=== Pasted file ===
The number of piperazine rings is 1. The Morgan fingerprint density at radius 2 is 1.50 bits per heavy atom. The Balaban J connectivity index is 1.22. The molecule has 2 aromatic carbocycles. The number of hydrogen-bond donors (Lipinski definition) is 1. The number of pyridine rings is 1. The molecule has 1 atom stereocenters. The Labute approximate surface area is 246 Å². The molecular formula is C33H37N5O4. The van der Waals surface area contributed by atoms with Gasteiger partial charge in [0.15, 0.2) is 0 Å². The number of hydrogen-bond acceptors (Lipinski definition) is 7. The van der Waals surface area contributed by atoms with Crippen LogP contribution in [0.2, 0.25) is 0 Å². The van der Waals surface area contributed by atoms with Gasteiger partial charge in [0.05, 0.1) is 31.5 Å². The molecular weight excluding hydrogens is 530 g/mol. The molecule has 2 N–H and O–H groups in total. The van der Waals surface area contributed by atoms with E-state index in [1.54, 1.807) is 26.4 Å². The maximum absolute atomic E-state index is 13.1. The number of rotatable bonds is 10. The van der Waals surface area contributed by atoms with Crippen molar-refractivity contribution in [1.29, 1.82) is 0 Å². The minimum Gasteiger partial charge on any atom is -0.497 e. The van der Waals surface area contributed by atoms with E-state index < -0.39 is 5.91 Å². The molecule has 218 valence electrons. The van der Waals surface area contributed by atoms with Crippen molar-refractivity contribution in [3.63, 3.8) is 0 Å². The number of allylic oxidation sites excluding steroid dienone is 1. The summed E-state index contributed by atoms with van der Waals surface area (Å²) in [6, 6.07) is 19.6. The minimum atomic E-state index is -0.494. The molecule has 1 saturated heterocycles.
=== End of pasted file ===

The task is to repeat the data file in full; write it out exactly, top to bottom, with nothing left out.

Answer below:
The number of piperazine rings is 1. The Morgan fingerprint density at radius 2 is 1.50 bits per heavy atom. The Balaban J connectivity index is 1.22. The molecule has 2 aromatic carbocycles. The number of hydrogen-bond donors (Lipinski definition) is 1. The number of pyridine rings is 1. The molecule has 1 atom stereocenters. The Labute approximate surface area is 246 Å². The molecular formula is C33H37N5O4. The van der Waals surface area contributed by atoms with Gasteiger partial charge in [0.15, 0.2) is 0 Å². The number of hydrogen-bond acceptors (Lipinski definition) is 7. The van der Waals surface area contributed by atoms with Crippen LogP contribution in [0.2, 0.25) is 0 Å². The van der Waals surface area contributed by atoms with Gasteiger partial charge in [0.05, 0.1) is 31.5 Å². The molecular weight excluding hydrogens is 530 g/mol. The molecule has 2 N–H and O–H groups in total. The van der Waals surface area contributed by atoms with E-state index in [1.54, 1.807) is 26.4 Å². The maximum absolute atomic E-state index is 13.1. The number of rotatable bonds is 10. The van der Waals surface area contributed by atoms with Crippen molar-refractivity contribution in [1.29, 1.82) is 0 Å². The minimum Gasteiger partial charge on any atom is -0.497 e. The van der Waals surface area contributed by atoms with E-state index < -0.39 is 5.91 Å². The molecule has 218 valence electrons. The van der Waals surface area contributed by atoms with Crippen molar-refractivity contribution in [3.63, 3.8) is 0 Å². The number of allylic oxidation sites excluding steroid dienone is 1. The summed E-state index contributed by atoms with van der Waals surface area (Å²) in [6, 6.07) is 19.6. The minimum atomic E-state index is -0.494. The molecule has 1 saturated heterocycles.